Bravo to Margie Gillis for trying to teach this unfortunate creature something – pretty well impossible. The interviewer had a single refrain regarding taxpayers’ money. I’m a taxpayer and I LOVE it when that money is spent on the arts!!!

    Eva Bild
    Montreal

    Reply
  6. Douglas

     /  June 9, 2011

    I would hate to tell you this, but I actually enjoy it. IT IS TIME TO DEFUND ALL OF THIS CRAP AND BS. Swan dancing and getting paid? REALLY? MArgie Gillis should get down on her hands and knees and apologize for the wasting of tax dollars that could have gone to schools, roads and hospitals. And I am not alone. In the budget we see the cuts to the Canada Council, and as Tony Clement, Jim Flaherty and I see it; its time to eliminate the council entirely. Watch, and then go back to the Metro and busk. Earn honest money.

    Reply
    • Robin

       /  June 17, 2011

      Douglas = ERROR

      The Canada Council is a vital funding body for Canadian artists. From glass blowers to “swan dancers” (as you say), the council enables artists to explore, critique and communicate through various media and forms of expression. A free and vibrant arts community is where trends in thought and fashion come from, which in turn bolster and inform all sorts of innovation in all industries. Leading Canadian companies like RIM, ManuLife, etc. all benefit from this. Just ask them – they all support the arts, and the gov’t should too. The money that the Canada Council doles out to artists is a comparative pittance to what they waste on their own travel budgets, half-assed ideas like hosting the G-20, lopsided farm subsidies, tazer nonsense, etc. If you want to divert funding to schools and roads, get Harper to give up his out-dated fighter jets, leaky subs, and gazebos in Muskoka.

      The narrow-mindedness and lack of vision never ceases to amaze me.

      sheesh…

      Reply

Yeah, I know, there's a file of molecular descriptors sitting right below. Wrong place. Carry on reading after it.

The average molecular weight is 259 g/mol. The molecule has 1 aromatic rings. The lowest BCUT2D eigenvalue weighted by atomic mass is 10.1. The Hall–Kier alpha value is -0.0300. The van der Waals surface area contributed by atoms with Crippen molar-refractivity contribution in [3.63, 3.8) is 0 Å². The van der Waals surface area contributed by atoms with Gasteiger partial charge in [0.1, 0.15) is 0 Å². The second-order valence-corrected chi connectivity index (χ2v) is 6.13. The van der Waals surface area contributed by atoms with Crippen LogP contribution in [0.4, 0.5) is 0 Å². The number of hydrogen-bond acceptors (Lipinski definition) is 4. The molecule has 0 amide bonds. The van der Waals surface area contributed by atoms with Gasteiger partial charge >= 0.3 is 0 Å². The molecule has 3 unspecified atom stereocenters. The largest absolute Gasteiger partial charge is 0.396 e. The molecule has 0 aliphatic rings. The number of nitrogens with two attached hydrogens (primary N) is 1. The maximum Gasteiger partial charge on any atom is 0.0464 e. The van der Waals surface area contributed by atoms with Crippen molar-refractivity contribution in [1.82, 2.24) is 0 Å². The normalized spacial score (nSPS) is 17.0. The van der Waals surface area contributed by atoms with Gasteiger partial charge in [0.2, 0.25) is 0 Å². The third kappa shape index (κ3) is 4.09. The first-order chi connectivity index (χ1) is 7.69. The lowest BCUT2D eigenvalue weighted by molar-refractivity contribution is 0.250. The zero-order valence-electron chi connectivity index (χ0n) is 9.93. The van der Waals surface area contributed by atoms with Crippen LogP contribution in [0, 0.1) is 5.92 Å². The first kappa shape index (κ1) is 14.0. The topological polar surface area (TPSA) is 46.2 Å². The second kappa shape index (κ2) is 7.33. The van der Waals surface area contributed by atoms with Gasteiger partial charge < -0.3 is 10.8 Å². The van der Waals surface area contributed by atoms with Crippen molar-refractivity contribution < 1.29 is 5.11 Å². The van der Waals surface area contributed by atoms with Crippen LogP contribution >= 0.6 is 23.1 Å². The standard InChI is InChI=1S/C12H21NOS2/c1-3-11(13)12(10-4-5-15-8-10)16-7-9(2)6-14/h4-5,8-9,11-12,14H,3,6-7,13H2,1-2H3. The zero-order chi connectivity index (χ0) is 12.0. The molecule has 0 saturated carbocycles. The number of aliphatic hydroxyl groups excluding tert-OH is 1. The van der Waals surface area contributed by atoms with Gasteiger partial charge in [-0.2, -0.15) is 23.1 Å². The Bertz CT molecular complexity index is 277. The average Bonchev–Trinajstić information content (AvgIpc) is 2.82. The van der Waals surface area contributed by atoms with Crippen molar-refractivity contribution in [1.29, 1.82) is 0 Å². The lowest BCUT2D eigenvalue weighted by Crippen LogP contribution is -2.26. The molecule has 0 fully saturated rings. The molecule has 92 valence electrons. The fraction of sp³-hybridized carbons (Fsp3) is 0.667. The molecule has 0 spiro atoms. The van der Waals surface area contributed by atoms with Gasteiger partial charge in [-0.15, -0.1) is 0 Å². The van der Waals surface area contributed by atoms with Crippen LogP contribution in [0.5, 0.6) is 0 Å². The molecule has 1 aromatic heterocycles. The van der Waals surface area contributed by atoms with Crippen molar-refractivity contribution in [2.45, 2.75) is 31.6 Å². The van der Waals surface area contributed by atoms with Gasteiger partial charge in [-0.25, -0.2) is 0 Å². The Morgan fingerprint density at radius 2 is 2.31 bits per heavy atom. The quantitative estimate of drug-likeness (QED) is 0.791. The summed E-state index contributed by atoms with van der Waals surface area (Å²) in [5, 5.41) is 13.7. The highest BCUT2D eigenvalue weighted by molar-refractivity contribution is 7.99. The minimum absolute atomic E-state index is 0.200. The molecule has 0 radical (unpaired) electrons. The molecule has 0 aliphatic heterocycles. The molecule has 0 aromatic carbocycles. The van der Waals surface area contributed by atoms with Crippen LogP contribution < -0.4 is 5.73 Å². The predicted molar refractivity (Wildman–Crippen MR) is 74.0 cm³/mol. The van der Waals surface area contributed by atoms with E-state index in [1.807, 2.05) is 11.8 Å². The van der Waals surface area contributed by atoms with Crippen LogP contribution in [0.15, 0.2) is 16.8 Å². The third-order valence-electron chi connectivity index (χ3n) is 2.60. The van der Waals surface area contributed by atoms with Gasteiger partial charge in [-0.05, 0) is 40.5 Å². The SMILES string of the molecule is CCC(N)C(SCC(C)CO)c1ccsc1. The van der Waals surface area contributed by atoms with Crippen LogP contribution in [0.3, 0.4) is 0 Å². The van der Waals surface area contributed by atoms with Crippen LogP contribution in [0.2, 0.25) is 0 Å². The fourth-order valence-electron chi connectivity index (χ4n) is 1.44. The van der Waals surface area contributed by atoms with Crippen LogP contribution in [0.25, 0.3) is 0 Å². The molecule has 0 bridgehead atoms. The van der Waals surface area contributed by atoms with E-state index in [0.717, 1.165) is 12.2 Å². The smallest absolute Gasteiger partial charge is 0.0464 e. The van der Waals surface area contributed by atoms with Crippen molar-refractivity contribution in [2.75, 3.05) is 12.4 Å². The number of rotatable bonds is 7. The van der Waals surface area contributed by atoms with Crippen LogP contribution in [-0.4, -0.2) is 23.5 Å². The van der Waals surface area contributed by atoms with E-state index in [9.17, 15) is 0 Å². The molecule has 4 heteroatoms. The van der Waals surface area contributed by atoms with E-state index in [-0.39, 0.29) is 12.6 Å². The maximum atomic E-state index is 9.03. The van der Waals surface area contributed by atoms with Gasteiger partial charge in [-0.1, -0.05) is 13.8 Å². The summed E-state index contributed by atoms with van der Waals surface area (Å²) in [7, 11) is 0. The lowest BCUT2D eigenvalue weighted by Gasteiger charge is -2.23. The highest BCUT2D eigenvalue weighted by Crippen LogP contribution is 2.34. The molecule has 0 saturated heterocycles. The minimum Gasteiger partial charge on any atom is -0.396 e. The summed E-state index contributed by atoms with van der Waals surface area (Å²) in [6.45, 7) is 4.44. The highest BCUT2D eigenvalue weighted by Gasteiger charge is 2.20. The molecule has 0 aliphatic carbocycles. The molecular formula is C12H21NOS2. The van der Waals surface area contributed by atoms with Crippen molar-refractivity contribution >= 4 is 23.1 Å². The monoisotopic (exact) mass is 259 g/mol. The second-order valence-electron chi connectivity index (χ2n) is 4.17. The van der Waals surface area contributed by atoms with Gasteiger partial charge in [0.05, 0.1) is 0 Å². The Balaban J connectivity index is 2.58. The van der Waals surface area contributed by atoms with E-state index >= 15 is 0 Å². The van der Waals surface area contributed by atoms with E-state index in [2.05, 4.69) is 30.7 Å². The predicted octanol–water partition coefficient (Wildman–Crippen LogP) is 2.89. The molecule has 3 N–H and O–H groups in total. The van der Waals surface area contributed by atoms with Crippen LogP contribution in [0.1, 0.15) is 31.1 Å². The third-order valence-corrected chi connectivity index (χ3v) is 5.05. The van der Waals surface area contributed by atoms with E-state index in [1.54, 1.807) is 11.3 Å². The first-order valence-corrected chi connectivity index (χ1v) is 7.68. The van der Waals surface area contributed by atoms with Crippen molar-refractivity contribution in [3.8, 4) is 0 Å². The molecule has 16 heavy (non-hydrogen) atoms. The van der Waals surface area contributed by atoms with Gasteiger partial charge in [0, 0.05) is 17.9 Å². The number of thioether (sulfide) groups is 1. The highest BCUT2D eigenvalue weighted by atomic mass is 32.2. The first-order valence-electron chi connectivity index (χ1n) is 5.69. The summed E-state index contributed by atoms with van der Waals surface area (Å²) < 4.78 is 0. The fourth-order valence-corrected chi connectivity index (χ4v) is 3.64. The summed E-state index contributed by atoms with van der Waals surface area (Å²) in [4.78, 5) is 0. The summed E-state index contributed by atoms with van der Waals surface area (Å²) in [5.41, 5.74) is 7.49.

• Gabrielle Blair

       /  June 30, 2011

      What a cunt! And I don’t mean Margie Gillis.
      And yes, my comment is ‘fair and balanced’ just like Fox News North.

      Reply
      • A Maidan

         /  June 30, 2011

        Apologies to my lovely wife Gabrielle. I used her email to post this salty reply.
        She would never even try to match a bitch like the interviewer in nastiness…but I can.
        Alexander Maidan.

    • Gabrielle Blair

       /  June 30, 2011

      Duggy, its time to defund hockey and all ‘organized’ sports. They are subsidized thousands of times more than Margie Gillis is.
      Trouble is, guys like you will then have nothing to do but beat your wives and abuse your kids.

      Reply
    • Annony Moose

       /  August 6, 2011

      Agreed, a one time grant to help get started then that’s it. You’re darned right she should apologize to taxpayers for continuing to take money that could be used to fund libraries and elder care.

      Reply
  7. Douglas

     /  June 9, 2011

    And if you want fiscal support, sell tickets, and get a real gauge as to your level of support.

    Reply
    • I welcome all opinions to this blog, so thank you for sharing yours, Douglas. Would you mind giving us more explanation as to why you feel this way? Do you think art is not important at all or just not worthy of taxpayers’ dollars? And if you don’t enjoy art, may I ask if you enjoy public parks or sporting events?

      Reply
  8. nicholasT

     /  June 10, 2011

    All I can say about Ms Erickson’s interview is, how sad!

    I cannot believe that anyone can be so ignorant or so uneducated or so unintelligent to be able to say and believe the things that Ms Erickson said to Ms Gillis. I strongly suspect that Ms Erickson is only playacting in the belief that there is an audience of morons ready to swallow anything that is fed to them.